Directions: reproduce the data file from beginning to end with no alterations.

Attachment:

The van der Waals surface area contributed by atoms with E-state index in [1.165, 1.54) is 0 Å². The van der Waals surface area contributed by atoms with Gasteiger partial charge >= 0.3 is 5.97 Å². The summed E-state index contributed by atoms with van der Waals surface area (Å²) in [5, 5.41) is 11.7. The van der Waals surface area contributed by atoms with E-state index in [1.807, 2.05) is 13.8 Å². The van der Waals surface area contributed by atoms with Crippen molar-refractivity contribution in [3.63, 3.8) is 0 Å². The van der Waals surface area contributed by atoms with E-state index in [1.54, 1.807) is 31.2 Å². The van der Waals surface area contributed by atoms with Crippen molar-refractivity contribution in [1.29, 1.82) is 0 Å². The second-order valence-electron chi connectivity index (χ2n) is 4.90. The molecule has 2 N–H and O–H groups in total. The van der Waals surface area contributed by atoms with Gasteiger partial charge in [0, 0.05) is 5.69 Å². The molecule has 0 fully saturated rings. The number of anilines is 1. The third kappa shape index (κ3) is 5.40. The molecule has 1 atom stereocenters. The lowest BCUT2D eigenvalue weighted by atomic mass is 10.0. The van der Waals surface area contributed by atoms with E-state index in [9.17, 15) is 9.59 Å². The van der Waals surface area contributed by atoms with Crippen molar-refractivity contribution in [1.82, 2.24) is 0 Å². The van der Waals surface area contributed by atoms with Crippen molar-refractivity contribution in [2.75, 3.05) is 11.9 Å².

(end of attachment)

The van der Waals surface area contributed by atoms with E-state index in [1.165, 1.54) is 0 Å². The van der Waals surface area contributed by atoms with Gasteiger partial charge >= 0.3 is 5.97 Å². The summed E-state index contributed by atoms with van der Waals surface area (Å²) in [5, 5.41) is 11.7. The van der Waals surface area contributed by atoms with E-state index in [1.807, 2.05) is 13.8 Å². The van der Waals surface area contributed by atoms with Crippen molar-refractivity contribution in [3.63, 3.8) is 0 Å². The van der Waals surface area contributed by atoms with E-state index in [1.54, 1.807) is 31.2 Å². The van der Waals surface area contributed by atoms with Crippen molar-refractivity contribution in [1.29, 1.82) is 0 Å². The second-order valence-electron chi connectivity index (χ2n) is 4.90. The molecule has 2 N–H and O–H groups in total. The van der Waals surface area contributed by atoms with Gasteiger partial charge in [0, 0.05) is 5.69 Å². The molecule has 0 fully saturated rings. The number of anilines is 1. The third kappa shape index (κ3) is 5.40. The molecule has 1 atom stereocenters. The lowest BCUT2D eigenvalue weighted by atomic mass is 10.0. The van der Waals surface area contributed by atoms with E-state index in [9.17, 15) is 9.59 Å². The van der Waals surface area contributed by atoms with Crippen molar-refractivity contribution in [1.82, 2.24) is 0 Å². The van der Waals surface area contributed by atoms with Crippen molar-refractivity contribution in [2.75, 3.05) is 11.9 Å².